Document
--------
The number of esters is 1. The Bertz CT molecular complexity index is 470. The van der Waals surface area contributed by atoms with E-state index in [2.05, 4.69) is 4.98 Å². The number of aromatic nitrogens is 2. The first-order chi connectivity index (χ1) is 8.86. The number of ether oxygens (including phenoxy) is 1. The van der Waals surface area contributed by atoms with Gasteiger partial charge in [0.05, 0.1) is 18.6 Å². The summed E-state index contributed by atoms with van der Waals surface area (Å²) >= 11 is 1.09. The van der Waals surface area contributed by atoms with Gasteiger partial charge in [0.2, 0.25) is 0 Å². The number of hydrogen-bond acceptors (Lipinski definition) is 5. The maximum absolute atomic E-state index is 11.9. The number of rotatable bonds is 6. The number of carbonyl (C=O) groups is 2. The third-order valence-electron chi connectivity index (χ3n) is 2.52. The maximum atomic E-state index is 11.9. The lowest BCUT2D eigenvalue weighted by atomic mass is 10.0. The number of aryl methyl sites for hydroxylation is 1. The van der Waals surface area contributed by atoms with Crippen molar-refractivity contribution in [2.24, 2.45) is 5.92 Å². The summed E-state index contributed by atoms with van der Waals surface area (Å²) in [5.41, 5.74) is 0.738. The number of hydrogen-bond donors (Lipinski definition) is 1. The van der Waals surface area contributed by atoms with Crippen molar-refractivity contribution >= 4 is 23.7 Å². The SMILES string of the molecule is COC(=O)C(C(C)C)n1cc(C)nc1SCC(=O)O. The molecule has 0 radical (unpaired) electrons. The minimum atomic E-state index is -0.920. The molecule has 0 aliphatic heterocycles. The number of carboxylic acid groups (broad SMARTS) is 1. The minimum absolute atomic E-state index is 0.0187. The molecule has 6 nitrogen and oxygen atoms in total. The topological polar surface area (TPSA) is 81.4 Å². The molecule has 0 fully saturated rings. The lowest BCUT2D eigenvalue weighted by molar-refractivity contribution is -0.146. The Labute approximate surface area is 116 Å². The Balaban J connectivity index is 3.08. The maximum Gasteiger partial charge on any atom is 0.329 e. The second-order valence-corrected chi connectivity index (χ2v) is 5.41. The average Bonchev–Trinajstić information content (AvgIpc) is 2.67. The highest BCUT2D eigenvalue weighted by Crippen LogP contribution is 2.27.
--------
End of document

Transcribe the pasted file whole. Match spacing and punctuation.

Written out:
The number of esters is 1. The Bertz CT molecular complexity index is 470. The van der Waals surface area contributed by atoms with E-state index in [2.05, 4.69) is 4.98 Å². The number of aromatic nitrogens is 2. The first-order chi connectivity index (χ1) is 8.86. The number of ether oxygens (including phenoxy) is 1. The van der Waals surface area contributed by atoms with Gasteiger partial charge in [0.05, 0.1) is 18.6 Å². The summed E-state index contributed by atoms with van der Waals surface area (Å²) >= 11 is 1.09. The van der Waals surface area contributed by atoms with Gasteiger partial charge in [0.2, 0.25) is 0 Å². The number of hydrogen-bond acceptors (Lipinski definition) is 5. The maximum absolute atomic E-state index is 11.9. The number of rotatable bonds is 6. The number of carbonyl (C=O) groups is 2. The third-order valence-electron chi connectivity index (χ3n) is 2.52. The maximum atomic E-state index is 11.9. The lowest BCUT2D eigenvalue weighted by atomic mass is 10.0. The number of aryl methyl sites for hydroxylation is 1. The van der Waals surface area contributed by atoms with Crippen molar-refractivity contribution in [2.24, 2.45) is 5.92 Å². The summed E-state index contributed by atoms with van der Waals surface area (Å²) in [5.41, 5.74) is 0.738. The number of hydrogen-bond donors (Lipinski definition) is 1. The van der Waals surface area contributed by atoms with Crippen molar-refractivity contribution >= 4 is 23.7 Å². The SMILES string of the molecule is COC(=O)C(C(C)C)n1cc(C)nc1SCC(=O)O. The molecule has 0 radical (unpaired) electrons. The minimum atomic E-state index is -0.920. The molecule has 0 aliphatic heterocycles. The number of carboxylic acid groups (broad SMARTS) is 1. The minimum absolute atomic E-state index is 0.0187. The molecule has 6 nitrogen and oxygen atoms in total. The topological polar surface area (TPSA) is 81.4 Å². The molecule has 0 fully saturated rings. The lowest BCUT2D eigenvalue weighted by molar-refractivity contribution is -0.146. The Labute approximate surface area is 116 Å². The Balaban J connectivity index is 3.08. The maximum Gasteiger partial charge on any atom is 0.329 e. The second-order valence-corrected chi connectivity index (χ2v) is 5.41. The average Bonchev–Trinajstić information content (AvgIpc) is 2.67. The highest BCUT2D eigenvalue weighted by Crippen LogP contribution is 2.27.